Relative time displays time in a way that is clear, concise, and accessible.
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All dates and times displayed should use the relative time component, which is able to format and localise dates into the users given locale, as well as display times relative to the current date, while also updating in real-time.
Dates and times almost always appear relative to the current date, using short-hand formats to help users quickly determine how old something is or how soon something will be. For this, we use the relative time component which displays dates rounded to the nearest unit, for example, "a minute ago" or "20 days ago". For dates that are more than 1 month from the current date, it can be more useful to display the date-time, as these items are less "current" and more "historical".
Some dates are especially sensitive and always should be displayed in a precise date-time format, such as the creation or expiration of certificates and keys. When a user needs to take action before a particular time (such as an expiry date) then the precise date time should be displayed. These should display the weekday, the date, the month, and the year (if the year is not the current year), for example, "Thursday, 26 August 2021" or "Saturday, 31 December 2022".
Some dates and times represent the start or (expected) end of an actively running task, for these the elapsed or remaining time should be displayed, as this information is more useful than when a task started. This format should display all units that are greater than zero, for example, "2 minutes, 24 seconds" or "8 hours, 15 seconds". For ephemeral tasks where timing needs to be quickly consumed, or where a lot of times may be displayed together, a compact time notation can be used, for example, "2m 24s" or "8h 15s".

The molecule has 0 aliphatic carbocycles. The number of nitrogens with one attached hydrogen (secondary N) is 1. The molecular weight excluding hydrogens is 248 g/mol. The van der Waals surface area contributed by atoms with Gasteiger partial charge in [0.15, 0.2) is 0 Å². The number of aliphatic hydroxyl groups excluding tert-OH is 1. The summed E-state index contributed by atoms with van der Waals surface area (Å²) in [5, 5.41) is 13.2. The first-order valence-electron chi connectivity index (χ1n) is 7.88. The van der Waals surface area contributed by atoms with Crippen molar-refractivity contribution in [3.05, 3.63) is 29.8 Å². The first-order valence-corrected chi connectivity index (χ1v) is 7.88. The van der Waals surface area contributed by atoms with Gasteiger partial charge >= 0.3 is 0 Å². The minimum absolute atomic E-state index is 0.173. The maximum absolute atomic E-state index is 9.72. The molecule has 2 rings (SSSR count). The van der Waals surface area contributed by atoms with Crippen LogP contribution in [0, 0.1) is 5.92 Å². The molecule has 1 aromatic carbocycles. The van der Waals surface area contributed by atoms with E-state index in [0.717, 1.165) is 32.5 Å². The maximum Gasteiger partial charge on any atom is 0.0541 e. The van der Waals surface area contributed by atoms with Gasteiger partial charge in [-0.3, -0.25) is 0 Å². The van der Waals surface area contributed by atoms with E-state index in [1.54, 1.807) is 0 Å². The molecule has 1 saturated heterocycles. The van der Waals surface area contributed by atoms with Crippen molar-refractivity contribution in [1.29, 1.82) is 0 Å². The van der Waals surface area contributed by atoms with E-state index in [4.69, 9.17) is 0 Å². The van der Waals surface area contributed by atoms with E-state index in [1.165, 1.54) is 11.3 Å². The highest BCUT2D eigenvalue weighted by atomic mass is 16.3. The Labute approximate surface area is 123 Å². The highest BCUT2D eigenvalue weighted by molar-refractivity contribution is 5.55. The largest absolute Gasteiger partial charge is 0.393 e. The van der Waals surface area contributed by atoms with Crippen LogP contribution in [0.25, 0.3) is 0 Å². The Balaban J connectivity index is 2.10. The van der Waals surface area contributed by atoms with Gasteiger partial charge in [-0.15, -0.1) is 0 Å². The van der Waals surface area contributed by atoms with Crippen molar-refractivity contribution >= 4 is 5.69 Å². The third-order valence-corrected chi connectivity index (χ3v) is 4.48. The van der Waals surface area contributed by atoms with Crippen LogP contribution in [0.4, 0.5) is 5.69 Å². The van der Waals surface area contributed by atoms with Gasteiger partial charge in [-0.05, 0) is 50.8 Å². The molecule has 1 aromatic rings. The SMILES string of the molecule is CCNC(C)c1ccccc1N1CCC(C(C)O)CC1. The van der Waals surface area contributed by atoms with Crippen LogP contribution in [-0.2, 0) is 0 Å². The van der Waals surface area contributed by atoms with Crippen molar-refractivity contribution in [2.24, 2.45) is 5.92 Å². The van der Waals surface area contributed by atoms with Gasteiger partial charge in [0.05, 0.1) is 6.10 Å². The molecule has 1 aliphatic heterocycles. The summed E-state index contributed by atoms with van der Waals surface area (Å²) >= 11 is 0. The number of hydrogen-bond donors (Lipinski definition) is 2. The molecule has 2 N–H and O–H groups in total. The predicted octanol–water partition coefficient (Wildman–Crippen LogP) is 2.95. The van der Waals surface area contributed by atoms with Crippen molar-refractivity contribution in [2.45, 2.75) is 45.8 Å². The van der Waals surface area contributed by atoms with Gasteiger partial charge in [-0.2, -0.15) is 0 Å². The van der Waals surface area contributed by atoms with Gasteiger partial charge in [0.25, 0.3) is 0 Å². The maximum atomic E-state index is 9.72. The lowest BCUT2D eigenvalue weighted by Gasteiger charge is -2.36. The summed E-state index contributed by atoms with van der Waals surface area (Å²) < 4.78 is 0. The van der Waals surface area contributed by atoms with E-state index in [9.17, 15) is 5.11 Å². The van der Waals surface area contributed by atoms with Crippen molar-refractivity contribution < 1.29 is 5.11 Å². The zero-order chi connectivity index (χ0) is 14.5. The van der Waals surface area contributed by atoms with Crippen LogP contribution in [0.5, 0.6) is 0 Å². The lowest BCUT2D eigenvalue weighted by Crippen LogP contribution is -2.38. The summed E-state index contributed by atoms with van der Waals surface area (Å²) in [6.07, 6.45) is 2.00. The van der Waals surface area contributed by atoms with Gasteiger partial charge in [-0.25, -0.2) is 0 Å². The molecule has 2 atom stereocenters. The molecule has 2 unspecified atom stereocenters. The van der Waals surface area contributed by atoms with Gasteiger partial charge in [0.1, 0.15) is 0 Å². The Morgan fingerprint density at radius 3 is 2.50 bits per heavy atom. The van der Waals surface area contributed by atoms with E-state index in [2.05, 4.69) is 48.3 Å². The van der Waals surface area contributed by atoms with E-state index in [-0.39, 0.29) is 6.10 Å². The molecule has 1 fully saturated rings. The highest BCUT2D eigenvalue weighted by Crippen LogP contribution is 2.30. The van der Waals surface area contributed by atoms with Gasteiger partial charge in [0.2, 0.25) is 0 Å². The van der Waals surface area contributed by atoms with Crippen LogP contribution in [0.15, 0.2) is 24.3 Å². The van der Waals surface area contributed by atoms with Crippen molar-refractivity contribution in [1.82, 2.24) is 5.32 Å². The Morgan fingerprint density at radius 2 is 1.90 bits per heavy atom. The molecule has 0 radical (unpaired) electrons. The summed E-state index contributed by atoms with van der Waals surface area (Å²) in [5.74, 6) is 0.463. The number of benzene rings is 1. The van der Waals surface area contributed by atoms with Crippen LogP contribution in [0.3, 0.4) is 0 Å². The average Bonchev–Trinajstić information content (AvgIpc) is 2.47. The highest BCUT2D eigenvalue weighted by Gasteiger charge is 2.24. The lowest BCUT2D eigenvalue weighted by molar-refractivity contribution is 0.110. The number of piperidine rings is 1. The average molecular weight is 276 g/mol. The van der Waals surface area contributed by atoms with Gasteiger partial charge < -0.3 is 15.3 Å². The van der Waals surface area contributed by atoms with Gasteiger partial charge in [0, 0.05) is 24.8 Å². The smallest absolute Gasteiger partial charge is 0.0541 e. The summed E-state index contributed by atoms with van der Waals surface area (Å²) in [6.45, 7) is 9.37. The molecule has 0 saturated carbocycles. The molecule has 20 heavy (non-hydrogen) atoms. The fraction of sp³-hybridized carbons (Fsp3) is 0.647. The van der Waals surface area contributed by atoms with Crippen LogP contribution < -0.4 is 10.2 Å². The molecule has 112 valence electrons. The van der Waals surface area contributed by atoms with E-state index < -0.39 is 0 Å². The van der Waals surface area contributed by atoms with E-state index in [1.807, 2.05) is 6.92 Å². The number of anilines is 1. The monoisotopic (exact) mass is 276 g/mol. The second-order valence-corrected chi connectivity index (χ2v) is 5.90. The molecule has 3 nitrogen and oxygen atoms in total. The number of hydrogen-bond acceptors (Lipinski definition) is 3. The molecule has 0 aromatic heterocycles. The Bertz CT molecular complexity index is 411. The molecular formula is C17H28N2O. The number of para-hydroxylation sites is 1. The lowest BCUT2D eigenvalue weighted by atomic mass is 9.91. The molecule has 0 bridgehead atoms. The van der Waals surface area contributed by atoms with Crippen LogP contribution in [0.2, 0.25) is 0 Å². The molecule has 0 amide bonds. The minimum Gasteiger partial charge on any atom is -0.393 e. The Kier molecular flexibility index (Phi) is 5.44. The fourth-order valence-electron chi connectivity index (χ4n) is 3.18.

This component does not include any styling. It formats a timestamp as a localized string or as relative text that auto-updates in the user's browser.
For past dates, the relative time component outputs different formats depending on the time difference. Within a month's time, the output shows a relative time1 in the format of
X seconds/minutes/hours/days ago. If the time difference is less than 1 minute, it shows
just now. If the date is in past months, the date time2 format
on D MMM is used. If the date is in the past years, the output uses the long format3.
|< 1 minute||just now|
|< 1 month||X seconds/minutes/hours/days ago|
|> 1 month||on MMM D|
Future dates also use different formats depending on the time difference. If the future date is due to happen within the a month's time, the relative time outputs the format of
in X seconds/minutes/hours/days. If the time difference is less than 1 minute, it shows
just now. If the date is in the following months, the format
on D MMM is used. If the date is in the next year or further, the output uses the long format3.
|< 1 minute||just now|
|< 1 month||in X seconds / minutes / hours / days|
|> 1 month||on MMM D|
The relative dates can be used within a sentence, following the action that it's relative to, or as an independent elements when the content and the surrounding elements make it clear what the time is related to.